PADI is the larger diving organization of the two, and tends to have a certification process that is faster and a little easier than NAUI. By no means does PADI offer less qualified courses or instructors, but it offers different price points that make it easier for people to get certified.
NAUI, on the other hand, offers more in depth training and tests which are more difficult to pass because of the amount of information presented. Those who certify with NAUI tend to use their diving skills for more than an occasional recreation dive, and tend to want to pursue higher levels of certification beyond the basic.
You can’t go wrong with either organization; it just depends on which direction you want to take within the scuba world. Also take note that the two certifications are interchangeable, meaning you can have a PADI certification and dive with a NAUI shop, and vice versa.
Whether you’re a first-timer or a diving vet, bring an underwater still or video camera. This is not just for those experienced photographers with flashy cameras. You can buy an underwater camera casing for as little as $15 to house a Kodak film camera.
There are so many amazing things that happen underwater that you’ll want to capture and remember for the rest of your life. You may find yourself swimming in a bale of sea turtles or following a fish you’ve never seen before. Plus, if you’re diving with friends or family, you can take turns snapping photos of one another.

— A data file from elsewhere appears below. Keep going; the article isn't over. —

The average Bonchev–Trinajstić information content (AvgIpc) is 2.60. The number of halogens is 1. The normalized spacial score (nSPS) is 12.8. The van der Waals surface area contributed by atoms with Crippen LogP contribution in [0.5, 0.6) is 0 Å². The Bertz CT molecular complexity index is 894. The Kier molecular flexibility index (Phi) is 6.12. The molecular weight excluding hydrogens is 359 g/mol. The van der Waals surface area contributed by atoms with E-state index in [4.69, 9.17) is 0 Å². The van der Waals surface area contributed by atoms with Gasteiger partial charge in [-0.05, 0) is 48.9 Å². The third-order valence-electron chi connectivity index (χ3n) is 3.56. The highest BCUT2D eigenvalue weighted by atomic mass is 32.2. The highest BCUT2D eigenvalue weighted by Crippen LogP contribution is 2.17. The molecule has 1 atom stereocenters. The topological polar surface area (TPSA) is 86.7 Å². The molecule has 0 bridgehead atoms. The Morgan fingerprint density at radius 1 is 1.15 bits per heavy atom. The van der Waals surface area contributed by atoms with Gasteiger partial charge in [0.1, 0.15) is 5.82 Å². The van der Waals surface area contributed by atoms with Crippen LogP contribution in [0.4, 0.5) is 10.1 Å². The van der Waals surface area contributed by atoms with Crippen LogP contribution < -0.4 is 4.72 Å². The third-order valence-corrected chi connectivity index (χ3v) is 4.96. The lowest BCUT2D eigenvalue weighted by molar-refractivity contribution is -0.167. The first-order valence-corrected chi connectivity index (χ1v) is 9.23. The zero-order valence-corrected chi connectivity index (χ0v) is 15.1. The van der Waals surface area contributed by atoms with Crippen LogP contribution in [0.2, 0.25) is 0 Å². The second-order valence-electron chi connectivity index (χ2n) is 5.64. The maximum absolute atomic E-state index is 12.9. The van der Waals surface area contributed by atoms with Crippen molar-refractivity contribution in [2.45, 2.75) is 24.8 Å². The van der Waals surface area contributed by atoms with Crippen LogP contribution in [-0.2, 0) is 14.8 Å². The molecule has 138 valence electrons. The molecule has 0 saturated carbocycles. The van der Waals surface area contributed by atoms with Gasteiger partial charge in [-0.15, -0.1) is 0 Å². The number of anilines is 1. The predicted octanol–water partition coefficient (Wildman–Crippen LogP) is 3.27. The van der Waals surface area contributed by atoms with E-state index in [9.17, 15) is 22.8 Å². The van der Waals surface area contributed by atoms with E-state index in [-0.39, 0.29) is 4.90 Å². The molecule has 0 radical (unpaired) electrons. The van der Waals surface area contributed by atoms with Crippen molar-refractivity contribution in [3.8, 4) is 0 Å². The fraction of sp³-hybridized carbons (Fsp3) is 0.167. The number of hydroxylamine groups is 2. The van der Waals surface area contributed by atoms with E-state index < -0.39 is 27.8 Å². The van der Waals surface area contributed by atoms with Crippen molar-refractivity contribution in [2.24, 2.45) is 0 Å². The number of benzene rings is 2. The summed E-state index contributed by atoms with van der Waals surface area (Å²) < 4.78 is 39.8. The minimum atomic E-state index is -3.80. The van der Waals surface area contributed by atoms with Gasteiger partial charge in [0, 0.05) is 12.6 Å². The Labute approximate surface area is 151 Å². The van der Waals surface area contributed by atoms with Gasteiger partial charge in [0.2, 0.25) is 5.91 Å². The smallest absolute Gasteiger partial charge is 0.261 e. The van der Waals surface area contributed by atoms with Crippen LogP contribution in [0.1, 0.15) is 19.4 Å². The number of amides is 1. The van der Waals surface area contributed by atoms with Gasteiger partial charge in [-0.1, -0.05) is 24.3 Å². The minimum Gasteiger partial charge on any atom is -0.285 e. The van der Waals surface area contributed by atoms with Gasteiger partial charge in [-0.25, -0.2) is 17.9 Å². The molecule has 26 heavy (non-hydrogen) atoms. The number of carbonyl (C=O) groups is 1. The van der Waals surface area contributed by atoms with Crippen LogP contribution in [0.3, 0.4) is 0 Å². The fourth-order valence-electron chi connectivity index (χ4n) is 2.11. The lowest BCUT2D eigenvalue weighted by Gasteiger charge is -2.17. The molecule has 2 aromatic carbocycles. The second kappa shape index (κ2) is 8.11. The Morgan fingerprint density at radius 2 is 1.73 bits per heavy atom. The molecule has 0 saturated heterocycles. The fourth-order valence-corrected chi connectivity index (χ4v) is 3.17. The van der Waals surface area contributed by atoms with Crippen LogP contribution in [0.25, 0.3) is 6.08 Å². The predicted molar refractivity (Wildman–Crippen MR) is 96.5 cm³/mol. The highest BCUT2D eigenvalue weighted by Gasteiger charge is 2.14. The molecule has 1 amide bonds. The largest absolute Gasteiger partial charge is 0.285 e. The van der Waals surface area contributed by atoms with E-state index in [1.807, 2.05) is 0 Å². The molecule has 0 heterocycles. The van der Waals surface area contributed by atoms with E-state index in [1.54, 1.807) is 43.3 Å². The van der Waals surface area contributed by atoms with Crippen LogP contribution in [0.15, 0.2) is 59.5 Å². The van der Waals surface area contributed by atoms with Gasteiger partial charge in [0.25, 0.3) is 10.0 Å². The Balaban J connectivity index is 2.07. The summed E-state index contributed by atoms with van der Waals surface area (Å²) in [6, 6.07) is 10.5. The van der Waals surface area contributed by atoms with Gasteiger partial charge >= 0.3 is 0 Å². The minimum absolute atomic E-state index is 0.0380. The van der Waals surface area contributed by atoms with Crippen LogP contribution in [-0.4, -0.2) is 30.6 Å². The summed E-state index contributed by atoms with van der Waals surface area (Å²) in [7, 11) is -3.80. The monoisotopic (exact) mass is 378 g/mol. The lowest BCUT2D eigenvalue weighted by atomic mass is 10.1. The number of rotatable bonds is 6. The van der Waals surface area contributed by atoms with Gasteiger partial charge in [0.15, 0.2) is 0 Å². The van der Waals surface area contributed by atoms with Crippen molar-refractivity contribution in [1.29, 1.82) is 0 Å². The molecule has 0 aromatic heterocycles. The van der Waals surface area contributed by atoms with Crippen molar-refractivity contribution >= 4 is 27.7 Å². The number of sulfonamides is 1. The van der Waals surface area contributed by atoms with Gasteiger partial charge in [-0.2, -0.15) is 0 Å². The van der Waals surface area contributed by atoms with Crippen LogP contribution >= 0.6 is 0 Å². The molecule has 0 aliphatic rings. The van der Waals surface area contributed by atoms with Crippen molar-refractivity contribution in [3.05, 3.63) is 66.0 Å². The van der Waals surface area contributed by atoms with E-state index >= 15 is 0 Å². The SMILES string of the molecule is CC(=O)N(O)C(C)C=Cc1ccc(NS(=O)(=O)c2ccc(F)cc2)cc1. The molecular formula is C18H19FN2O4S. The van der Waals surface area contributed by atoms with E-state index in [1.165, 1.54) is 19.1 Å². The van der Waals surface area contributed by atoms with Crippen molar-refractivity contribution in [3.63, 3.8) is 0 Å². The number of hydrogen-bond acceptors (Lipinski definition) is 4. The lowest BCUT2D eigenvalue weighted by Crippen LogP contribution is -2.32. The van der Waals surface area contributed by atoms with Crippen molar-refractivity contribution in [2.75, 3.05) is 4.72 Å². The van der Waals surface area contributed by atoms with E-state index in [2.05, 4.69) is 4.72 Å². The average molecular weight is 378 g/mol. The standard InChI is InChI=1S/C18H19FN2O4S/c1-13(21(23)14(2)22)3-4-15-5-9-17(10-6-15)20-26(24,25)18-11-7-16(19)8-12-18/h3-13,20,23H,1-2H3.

If the thought of being responsible for one more thing while you’re under the sea is too stressful, don’t worry. Dive shops almost always have a photographer with the introductory class whose only job is to capture you in those unforgettable underwater moments. You can purchase a CD of all your pictures at the end of your dive, and you won’t have to worry about your camera slipping off your wrist or missing your friend face-to-face with an eel.
Diving in the tropical paradises of Jamaica and Hawaii may spoil you rotten. Suddenly water below 85 degrees seems frigid and the thought of putting on a wetsuit frustrates you to no end. You’ve found your reef dives to be relaxing, awe-inspiring, and full of adventure. And who wouldn’t when you can hear whale calls from miles away and the only thing on your mind is what fish is going to pop out of that next hole? Yes, those beautiful tropical dives never get old, but don’t close yourself off to oceans of adventure in different locations.